Covering core and advanced skills, each Practice Plan provides the blueprint for an entire session for you to run with your team. A quick read through and you've got a ready-made session to take on to the pitch. Perfect for when you're running late and don't have time to hunt around for new ideas.
Practice Plans can be adapted by the coach to suit any age group from age 7 to 16, and are appropriate for adult teams. As a Rugby Coach Weekly subscriber you can access all 200 Practice Plans on the website covering the entire range of skills and tactics, in a format you can easily print and take to training.
The session looks at running and support lines from the back of the lineout. There is a run up of around 10-15m for the ball carrier before he meets the lineout defence and support players arriving from the side. Both attack and defence need to consider how to cover this space effectively to create or prevent breaks and quick ball. MORE
This is a decision-making exercise I used with Ospreys U16s. To be successful, the attack must scan the defence and then adjust their pace and depth. Using the “disco” effect (different coloured cones replicating the different coloured lights) you can determine the shape of the defence, forcing the attack to take quick and effective passing and running options. It also works defenders, who have to reconnect after being pushed out of position. MORE
A quick launch of the jumper into the air at the lineout is a distinct advantage. If it is done without much movement or giving away when the throw will be, so much the better. This session challenges the jumping pod to set and lift quickly and efficiently under pressure. MORE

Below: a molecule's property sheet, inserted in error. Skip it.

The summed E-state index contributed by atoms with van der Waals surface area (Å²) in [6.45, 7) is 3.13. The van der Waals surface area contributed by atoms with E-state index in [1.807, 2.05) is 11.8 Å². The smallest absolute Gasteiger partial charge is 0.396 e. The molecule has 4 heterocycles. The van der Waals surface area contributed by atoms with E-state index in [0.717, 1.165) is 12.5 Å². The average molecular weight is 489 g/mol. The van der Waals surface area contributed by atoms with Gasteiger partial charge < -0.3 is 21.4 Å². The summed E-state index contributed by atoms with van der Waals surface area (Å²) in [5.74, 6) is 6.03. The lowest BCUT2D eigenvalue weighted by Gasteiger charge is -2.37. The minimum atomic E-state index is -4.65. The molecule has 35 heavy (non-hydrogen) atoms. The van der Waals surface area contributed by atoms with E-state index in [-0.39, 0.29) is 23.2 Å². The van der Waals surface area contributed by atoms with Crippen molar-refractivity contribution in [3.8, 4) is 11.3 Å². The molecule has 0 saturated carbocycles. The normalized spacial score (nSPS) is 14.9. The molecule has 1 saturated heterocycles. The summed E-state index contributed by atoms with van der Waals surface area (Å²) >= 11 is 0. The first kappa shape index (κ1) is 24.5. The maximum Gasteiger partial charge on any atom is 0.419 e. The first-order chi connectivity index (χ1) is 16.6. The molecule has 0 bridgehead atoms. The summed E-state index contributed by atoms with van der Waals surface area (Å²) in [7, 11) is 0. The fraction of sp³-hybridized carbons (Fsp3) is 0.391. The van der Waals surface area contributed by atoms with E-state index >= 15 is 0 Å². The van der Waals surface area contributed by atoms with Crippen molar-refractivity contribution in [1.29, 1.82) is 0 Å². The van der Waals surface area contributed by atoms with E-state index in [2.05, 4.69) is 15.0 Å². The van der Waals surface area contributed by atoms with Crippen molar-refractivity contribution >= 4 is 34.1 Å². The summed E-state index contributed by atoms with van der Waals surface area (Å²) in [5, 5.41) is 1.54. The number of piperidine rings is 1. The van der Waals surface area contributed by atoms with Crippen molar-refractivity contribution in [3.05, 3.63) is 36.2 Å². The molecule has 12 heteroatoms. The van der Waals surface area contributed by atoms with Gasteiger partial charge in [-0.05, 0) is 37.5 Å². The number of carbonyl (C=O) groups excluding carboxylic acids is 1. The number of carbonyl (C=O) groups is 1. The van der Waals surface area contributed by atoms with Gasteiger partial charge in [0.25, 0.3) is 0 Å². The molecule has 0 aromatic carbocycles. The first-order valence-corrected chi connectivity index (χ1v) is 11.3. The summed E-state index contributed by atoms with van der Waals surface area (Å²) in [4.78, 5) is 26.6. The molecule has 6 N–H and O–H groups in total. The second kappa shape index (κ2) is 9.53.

Work on attacking the edges of the ruck defence. That means not attacking next to the ruck, but the area often less well-defended with two players out to the side of it. The ball carrier goes into contact with close support, with a view to driving in, down and then providing quick ball for the 9 to clear. MORE
This session connects a lineout with what happens in the phase after the lineout. Players will have to make the transition and know their roles plus make decisions at the lineout. It acknowledges that not every lineout will be perfect. MORE
Even when your players run predictable lines, there are still going to be occasions when they need to support the tackled player. Perhaps picking up a loose pass or a move does not quite work: The ball carrier will be momentarily isolated on the ground and your players need to be over the ball to secure it. Here is a session to practise this. MORE
This session builds up a phase play move to break down an organised defence, focusing on the space outside their 10. It is easy to set up but requires a good level of skill to run the right lines and time runs. However, the angles should give your team a chance to get over the tackle line, if not break it completely. MORE
Work on improving player timing and realignment by forcing players to begin a phase from a static start. Though many drills start in this way, you want to emphasise the stationary position. This will activate the mind because players will be thinking ahead. This might sort the more astute from the tactically less aware. MORE
There are currently two fashionable tackles: The chop, where the tackler “chops” the legs of the ball carrier and a ball tackle, where the tackler aims to put his shoulder and/or arms on the ball, thus preventing an offload. This is sometimes known as the “choke” as well. It requires a different set of footwork, because the angle of attack is upwards, rather than horizontal. MORE